Tuesday, November 2, 2021

Before She Disappeared, a new series by Lisa Gardner

Title: Before She Disappeared
Author: Lisa Gardner
Publication: Brilliance Audio, 2021
Genre: Suspense
Setting: Present-day Boston
Description: In this series launch by a New York Times bestselling author and winner of the Daphne du Maurier Award, Frankie has an unusual profession: she searches for missing people, cold cases on which the police have given up. This obsession with finding people substitutes for her old alcohol addiction. Now she has moved into the Mattapan neighborhood of Boston to search for Angelique Badeau, a 15-year-old Haitian girl who has been missing for more than a year. Frankie gets a bartending job to support her inquiries and give her cover, and explains her mission to local police, who curse her interference. But Frankie’s technique works and she starts uncovering new info in the case. She also becomes interested in uncovering the handsome police detective . . .

My Impression: Long ago, during my time as a women’s fiction editor, I was speaking at a romance conference in Boston where I met Lisa Gardner, then writing as Alicia Scott and at the beginning of what became a very successful career writing crime fiction. I have read all her books since then, particularly enjoying those set in Boston. This book is set in a particularly gritty part of the city. I was listening to it as I drove to work the other day when a policeman tells Frankie to meet him at a Haitian bakery called Le Foyer. The description of the meat pies was so enticing that I Googled when I got to work to see if it was a real place and it was! As it was a quiet day at work, I drove over to find it at lunchtime (it even had a parking lot) and went inside to show them the audiobook package:

“Did you know your bakery is in this book?” I asked. “The food sounded so good I drove half an hour to try it! What should I order?”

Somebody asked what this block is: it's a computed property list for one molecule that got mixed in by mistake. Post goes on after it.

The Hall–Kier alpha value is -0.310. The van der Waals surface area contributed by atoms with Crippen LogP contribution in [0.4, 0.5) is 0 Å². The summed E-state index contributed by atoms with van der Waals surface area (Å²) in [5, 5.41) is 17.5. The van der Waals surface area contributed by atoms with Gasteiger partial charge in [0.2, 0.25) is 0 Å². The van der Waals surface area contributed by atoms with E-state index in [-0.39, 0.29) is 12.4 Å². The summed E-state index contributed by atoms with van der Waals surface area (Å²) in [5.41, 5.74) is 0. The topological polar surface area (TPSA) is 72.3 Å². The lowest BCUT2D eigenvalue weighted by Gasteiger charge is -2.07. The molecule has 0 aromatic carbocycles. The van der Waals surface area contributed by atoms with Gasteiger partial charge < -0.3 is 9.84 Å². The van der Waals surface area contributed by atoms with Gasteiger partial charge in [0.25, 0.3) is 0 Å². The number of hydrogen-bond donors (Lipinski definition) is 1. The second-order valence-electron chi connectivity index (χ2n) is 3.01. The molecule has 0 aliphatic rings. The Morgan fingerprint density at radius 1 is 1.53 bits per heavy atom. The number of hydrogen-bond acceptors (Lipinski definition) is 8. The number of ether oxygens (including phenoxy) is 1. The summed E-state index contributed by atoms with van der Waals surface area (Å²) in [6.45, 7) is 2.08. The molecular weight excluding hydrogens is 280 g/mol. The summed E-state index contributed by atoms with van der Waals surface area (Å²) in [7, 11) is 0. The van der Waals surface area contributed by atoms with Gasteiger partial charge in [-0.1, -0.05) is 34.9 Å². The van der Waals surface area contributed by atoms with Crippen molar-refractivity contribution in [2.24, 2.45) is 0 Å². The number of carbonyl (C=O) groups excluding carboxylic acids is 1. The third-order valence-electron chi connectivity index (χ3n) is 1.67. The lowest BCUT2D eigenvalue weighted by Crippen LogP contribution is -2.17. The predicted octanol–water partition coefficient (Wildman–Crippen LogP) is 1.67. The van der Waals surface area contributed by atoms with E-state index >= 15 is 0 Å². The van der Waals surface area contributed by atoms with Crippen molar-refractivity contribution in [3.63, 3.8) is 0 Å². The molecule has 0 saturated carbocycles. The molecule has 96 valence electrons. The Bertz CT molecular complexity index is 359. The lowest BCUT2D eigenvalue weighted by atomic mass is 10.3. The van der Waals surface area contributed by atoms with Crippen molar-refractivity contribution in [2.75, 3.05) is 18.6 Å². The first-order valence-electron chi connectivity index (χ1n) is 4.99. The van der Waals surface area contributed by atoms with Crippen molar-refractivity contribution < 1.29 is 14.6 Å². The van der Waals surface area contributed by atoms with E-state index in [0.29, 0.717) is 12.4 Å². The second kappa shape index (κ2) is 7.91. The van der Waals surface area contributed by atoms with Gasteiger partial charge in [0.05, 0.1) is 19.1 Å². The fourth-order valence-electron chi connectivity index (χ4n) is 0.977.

Blank stares from the staff.

“Is there a list of what you have available? What flavor are those cookies?”

More blank stares and sighs of annoyance from those behind me in line.

Eventually, I ordered six chicken patties and one cookie. After I paid, I saw the patties came in beef, chicken, cod, and eel. I am sorry to report although the first one (warm from the oven) wasn’t bad, once back in the office I found them dry and unimpressive. The cookie looked like a sugar cookie but tasted like sawdust. I would say she added it for local color without investigating it but there was a line of customers . . .
The story itself was suspenseful and entertaining, although Frankie is one of those heroines who puts herself into ridiculous danger. At least, there is a reason for it – she is (seemingly) self-destructive because of the demons in her past
 involving a man named Paul who helped her overcome her alcoholism. We know something went badly wrong between them but although some of the story is revealed at the end, it doesn’t all make sense. Perhaps more backstory is to come in future books. I did have some quibbles about how the case was investigated and what the police had failed to do.
Frankie’s way of investigating these missing persons is to find out what they were doing before they disappeared but the title also refers to what she does – as reparation for her misdeeds – before she disappears, off to the next case.

This is my twenty-eighth book in the Cloak and Dagger Challenge hosted at Carol's Notebook.

Source: Library.  I should also mention the narrator was excellent.


Cath said...

I love that you went to the bakery in the book! But sorry it wasn't all that you hoped for including blank looks when you told them their shop is in a book. I like the sound of the book to be honest. I'm sure there are loads of books set in Boston but personally I don't come across many. That said, I have four books listed for Massachusetts in my US states challenge, that I've read: one of the Rabbi books by Harry Kemelman, Summer by Edith Wharton, Moby Dick (only partly set in Nantucket, Mass.) and The Chatham School Affair by Thomas H. Cook. I don't think any of these is Boston based unless the Rabbi books are, I can't actually remember. Any recs, Constance?

Jeanne said...

Sounds like a missed opportunity, by the bakery! It's always fun to go somewhere in real life that you've read about, though.

Lex @ Lexlingua said...

I don't think I'm too keen on this one. But this is the first time I'm hearing of the Daphne du Maurier Award! Clearly, I've been missing out, now I want to go look up past award winners too.

CLM said...

Goodreads seems to have a Daphne du Maurier award: https://www.goodreads.com/award/show/17659-daphne-du-maurier-award and so does RWA:

but I can't say I have heard of most of these people so I don't think we can rely on its judges.

The bakery was a fun excursion! There isn't much to eat near my office if you don't wake up in time to make and bring lunch but driving half an hour each way is not something I would normally do. Pre-Covid, I always took the subway and bus to work so that would not have been an option anyway.

Quintessential Boston books: Johnny Tremain is one of my favorite books about Boston, also Common Ground by J. Anthony Lukas although it is very long. A Catch of Consequence is very good but leaves Boston midway through for England. I'll have to think about this!